Question: My husband is an only child. We are both in our mid-sixties, and his mother is 96. We live in the country, but over the past few years came to live with her in her home as her health declined. This was tough for us, but had to be done. However, it was never appreciated by her. We coped as best we could over a number of years, trying to adjust to her hostile home and her ungrateful attitude. There is no central heating or cosy homely atmosphere despite my asking regularly to update basic furnishings to enable more hygienic conditions to prevail - to facilitate her health condition.
This situation went on for years until finally her condition required A&E care. She was in hospital for three months, turned down an operation that might have helped her, and has been in an excellent nursing home since then.
Her daily care plan is quite extensive, but she dismisses all that, saying, "sure they do nothing for me here."
She is quite insistent that she is coming home, even though we remind her that we are back in the country and she couldn't look after herself. She says she wouldn't expect us to and that she can look after herself. She also has memory loss and thinks everything will be like it was years ago.
It was having this sort of conversation yesterday with her that prompted me to write, as she will not accept that she is 96-years-old - and when she does, it is to say that she is looking forward to getting home. The nursing home staff are aware of the situation. She is difficult for them to handle at times and has remained in her own private room since she got there. She will not break out of that mode to attend activities down in the dining room, etc, saying that she is not in form. I should add that when she went there first and realised where she was, she said to my husband "I will never forgive you for putting me in here." I know you can't fix it, but it feels good to actually write it down.
Mary replies: I'm sure it did feel good after you had written to me - sometimes it is very beneficial to vent. Your letter will reverberate with so many people reading this, because while their story may not be the same as yours they will have been through or are going through something similar with their own parents. Your mother-in-law sounds quite a feisty lady, and used to getting her own way, and she is not about to change now. Nobody puts their parents into a nursing home without having explored all other avenues and this is what you did. You were particularly caring as you moved in with her - no easy task, particularly so as you were without home comforts.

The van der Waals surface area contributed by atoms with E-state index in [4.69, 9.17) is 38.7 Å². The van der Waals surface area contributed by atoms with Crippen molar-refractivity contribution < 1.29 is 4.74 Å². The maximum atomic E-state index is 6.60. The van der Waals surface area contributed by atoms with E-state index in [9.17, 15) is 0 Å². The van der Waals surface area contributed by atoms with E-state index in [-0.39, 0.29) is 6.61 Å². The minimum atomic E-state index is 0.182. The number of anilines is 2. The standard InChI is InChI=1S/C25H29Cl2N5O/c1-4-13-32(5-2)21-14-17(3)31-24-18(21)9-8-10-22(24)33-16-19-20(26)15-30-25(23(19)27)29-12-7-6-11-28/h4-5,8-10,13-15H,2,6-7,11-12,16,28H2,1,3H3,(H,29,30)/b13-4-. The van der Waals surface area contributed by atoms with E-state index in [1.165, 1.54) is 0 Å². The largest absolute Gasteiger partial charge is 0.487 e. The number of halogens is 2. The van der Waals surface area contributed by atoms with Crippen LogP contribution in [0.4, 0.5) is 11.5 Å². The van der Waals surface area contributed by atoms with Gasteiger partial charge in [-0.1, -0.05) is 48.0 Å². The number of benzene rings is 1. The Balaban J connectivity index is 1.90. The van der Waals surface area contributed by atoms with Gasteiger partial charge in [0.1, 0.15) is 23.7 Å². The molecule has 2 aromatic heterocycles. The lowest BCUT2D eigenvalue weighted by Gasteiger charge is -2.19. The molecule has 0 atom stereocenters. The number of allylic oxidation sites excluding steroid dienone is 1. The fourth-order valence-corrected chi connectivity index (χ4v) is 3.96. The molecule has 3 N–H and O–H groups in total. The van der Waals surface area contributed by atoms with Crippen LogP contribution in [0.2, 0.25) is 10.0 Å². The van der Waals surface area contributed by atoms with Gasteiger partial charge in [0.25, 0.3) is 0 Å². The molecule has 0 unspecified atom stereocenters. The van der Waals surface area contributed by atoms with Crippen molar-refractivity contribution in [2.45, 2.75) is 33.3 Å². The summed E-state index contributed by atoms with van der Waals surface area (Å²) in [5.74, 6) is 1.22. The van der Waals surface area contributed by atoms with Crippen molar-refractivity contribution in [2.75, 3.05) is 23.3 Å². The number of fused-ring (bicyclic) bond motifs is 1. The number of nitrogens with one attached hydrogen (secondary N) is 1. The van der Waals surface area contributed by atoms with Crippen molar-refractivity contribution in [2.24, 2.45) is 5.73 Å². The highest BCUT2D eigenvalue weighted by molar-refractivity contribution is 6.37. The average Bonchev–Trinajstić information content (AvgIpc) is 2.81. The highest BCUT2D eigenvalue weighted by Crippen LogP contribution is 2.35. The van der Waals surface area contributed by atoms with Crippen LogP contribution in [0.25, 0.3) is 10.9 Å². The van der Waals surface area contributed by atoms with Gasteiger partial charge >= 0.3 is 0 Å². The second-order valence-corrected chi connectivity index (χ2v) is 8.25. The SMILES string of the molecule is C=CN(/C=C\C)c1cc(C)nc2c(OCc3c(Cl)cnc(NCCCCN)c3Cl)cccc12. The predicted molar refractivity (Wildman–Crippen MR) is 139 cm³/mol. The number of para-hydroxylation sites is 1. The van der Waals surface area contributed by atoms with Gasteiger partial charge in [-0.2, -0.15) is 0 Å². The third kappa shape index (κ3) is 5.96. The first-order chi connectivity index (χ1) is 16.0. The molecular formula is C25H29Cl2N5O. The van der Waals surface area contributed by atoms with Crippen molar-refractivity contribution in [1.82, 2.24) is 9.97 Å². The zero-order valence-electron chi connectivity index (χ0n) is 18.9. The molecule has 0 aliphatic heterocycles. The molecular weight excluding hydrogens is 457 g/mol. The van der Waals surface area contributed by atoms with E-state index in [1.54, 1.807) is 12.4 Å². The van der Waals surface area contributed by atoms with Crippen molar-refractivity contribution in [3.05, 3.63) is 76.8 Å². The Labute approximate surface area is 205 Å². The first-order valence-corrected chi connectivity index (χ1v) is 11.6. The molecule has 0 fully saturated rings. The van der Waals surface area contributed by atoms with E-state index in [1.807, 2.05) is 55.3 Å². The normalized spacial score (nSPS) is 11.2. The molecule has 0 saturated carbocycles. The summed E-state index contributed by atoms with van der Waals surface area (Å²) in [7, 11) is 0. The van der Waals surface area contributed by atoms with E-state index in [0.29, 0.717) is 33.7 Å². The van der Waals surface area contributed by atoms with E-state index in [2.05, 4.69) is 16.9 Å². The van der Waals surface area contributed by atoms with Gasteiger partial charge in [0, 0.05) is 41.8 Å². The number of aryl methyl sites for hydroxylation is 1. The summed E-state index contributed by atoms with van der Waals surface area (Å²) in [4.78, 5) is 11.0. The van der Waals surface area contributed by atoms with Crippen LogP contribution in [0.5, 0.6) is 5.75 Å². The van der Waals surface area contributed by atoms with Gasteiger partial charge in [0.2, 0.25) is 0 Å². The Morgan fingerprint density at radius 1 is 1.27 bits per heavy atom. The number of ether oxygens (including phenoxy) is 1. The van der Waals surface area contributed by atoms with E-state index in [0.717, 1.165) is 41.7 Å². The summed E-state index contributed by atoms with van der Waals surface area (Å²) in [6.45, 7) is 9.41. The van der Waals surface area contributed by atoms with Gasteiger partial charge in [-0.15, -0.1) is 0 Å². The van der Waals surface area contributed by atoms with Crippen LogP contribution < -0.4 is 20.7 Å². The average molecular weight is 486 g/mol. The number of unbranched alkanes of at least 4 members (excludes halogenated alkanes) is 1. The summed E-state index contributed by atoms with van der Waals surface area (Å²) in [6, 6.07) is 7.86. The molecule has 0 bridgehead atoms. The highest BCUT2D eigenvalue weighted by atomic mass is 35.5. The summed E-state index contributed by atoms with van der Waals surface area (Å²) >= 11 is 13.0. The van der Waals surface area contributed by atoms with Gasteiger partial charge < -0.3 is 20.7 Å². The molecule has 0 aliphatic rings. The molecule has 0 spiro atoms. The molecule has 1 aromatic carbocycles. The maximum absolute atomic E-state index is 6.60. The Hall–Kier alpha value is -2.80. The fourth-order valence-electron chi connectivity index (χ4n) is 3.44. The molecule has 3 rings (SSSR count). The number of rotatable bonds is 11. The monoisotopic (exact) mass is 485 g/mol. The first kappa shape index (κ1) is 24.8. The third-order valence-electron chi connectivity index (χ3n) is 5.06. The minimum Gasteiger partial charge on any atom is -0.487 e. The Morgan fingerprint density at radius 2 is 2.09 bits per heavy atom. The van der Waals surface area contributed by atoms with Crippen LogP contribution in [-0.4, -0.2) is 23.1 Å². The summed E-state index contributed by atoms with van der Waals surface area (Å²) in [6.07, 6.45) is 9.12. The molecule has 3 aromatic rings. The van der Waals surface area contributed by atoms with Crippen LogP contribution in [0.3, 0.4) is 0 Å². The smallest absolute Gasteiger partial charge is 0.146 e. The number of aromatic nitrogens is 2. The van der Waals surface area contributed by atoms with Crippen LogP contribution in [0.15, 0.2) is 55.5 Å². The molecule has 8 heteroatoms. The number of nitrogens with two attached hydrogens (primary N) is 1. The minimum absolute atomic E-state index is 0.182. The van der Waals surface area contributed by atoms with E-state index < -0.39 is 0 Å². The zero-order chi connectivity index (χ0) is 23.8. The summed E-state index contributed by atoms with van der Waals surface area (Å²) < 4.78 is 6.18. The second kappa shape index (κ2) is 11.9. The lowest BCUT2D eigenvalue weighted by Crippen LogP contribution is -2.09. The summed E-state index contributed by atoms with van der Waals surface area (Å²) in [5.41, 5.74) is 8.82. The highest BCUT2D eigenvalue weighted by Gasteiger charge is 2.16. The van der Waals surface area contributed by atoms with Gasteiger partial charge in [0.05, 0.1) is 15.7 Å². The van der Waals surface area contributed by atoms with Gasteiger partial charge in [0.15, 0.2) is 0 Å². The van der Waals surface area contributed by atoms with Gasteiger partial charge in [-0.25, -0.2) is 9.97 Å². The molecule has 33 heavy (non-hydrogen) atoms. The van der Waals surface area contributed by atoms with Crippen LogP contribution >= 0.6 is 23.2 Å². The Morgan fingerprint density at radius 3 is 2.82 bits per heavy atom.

The role of parent/child has been reversed now for your husband as he has become the parent and is responsible for his mother, with what sounds like great support from you. And just as children are often not grateful for the sacrifices of their parents, neither is his mother appreciative of your concern. But you should remind yourself that you are doing your very best for her, and when eventually she has passed away there will be no recriminations about what you should have done or could have done better. She probably keeps herself going by imagining what it will be like when she leaves the nursing home, although the reality is that she never will. She put a lot of guilt on your husband with her few words, and he should be sure not to be affected by this. One way would be for him to write to her explaining his reasons for having her in the nursing home. He should not send the letter - he can tear it up after writing it. But, like you, he will derive great benefit from putting it down on paper.
May I wish all my readers a very happy and peaceful Christmas.
You can contact Mary O’Conor anonymously by visiting www.dearmary.ie or email her at email@example.com or write c/o 27-32 Talbot Street, Dublin 1. All correspondence will be treated in confidence. Mary O’Conor regrets that she is unable to answer any questions privately.
Sunday Indo Living